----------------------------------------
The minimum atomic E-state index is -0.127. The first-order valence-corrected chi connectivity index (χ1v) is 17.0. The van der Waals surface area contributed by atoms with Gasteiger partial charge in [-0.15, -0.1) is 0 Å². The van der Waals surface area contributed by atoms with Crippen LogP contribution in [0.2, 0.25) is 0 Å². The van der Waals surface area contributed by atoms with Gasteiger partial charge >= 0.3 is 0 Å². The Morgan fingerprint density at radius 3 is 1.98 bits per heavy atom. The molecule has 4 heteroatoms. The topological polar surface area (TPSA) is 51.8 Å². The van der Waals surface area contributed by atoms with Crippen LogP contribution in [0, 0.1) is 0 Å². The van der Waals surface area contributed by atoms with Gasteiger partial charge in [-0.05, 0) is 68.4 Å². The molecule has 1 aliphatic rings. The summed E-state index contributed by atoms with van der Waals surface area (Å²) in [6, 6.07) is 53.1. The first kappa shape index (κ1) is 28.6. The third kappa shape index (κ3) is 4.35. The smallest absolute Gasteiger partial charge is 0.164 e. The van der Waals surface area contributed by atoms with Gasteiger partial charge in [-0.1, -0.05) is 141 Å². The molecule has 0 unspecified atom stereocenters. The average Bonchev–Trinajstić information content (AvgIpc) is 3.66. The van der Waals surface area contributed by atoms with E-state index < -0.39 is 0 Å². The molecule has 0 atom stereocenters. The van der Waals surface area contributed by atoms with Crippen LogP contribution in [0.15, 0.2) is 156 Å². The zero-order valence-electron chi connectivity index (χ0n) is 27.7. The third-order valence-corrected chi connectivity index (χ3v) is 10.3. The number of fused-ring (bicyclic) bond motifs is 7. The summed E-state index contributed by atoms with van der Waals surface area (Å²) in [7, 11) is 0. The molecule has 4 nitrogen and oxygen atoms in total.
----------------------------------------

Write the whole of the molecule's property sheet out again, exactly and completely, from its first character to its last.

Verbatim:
The minimum atomic E-state index is -0.127. The first-order valence-corrected chi connectivity index (χ1v) is 17.0. The van der Waals surface area contributed by atoms with Gasteiger partial charge in [-0.15, -0.1) is 0 Å². The van der Waals surface area contributed by atoms with Crippen LogP contribution in [0.2, 0.25) is 0 Å². The van der Waals surface area contributed by atoms with Gasteiger partial charge >= 0.3 is 0 Å². The Morgan fingerprint density at radius 3 is 1.98 bits per heavy atom. The molecule has 4 heteroatoms. The topological polar surface area (TPSA) is 51.8 Å². The van der Waals surface area contributed by atoms with Crippen LogP contribution in [0, 0.1) is 0 Å². The van der Waals surface area contributed by atoms with Gasteiger partial charge in [-0.05, 0) is 68.4 Å². The molecule has 1 aliphatic rings. The summed E-state index contributed by atoms with van der Waals surface area (Å²) in [6, 6.07) is 53.1. The first kappa shape index (κ1) is 28.6. The third kappa shape index (κ3) is 4.35. The smallest absolute Gasteiger partial charge is 0.164 e. The van der Waals surface area contributed by atoms with Gasteiger partial charge in [-0.1, -0.05) is 141 Å². The molecule has 0 unspecified atom stereocenters. The average Bonchev–Trinajstić information content (AvgIpc) is 3.66. The van der Waals surface area contributed by atoms with E-state index < -0.39 is 0 Å². The molecule has 0 atom stereocenters. The van der Waals surface area contributed by atoms with Crippen LogP contribution in [0.15, 0.2) is 156 Å². The zero-order valence-electron chi connectivity index (χ0n) is 27.7. The third-order valence-corrected chi connectivity index (χ3v) is 10.3. The number of fused-ring (bicyclic) bond motifs is 7. The summed E-state index contributed by atoms with van der Waals surface area (Å²) in [7, 11) is 0. The molecule has 4 nitrogen and oxygen atoms in total.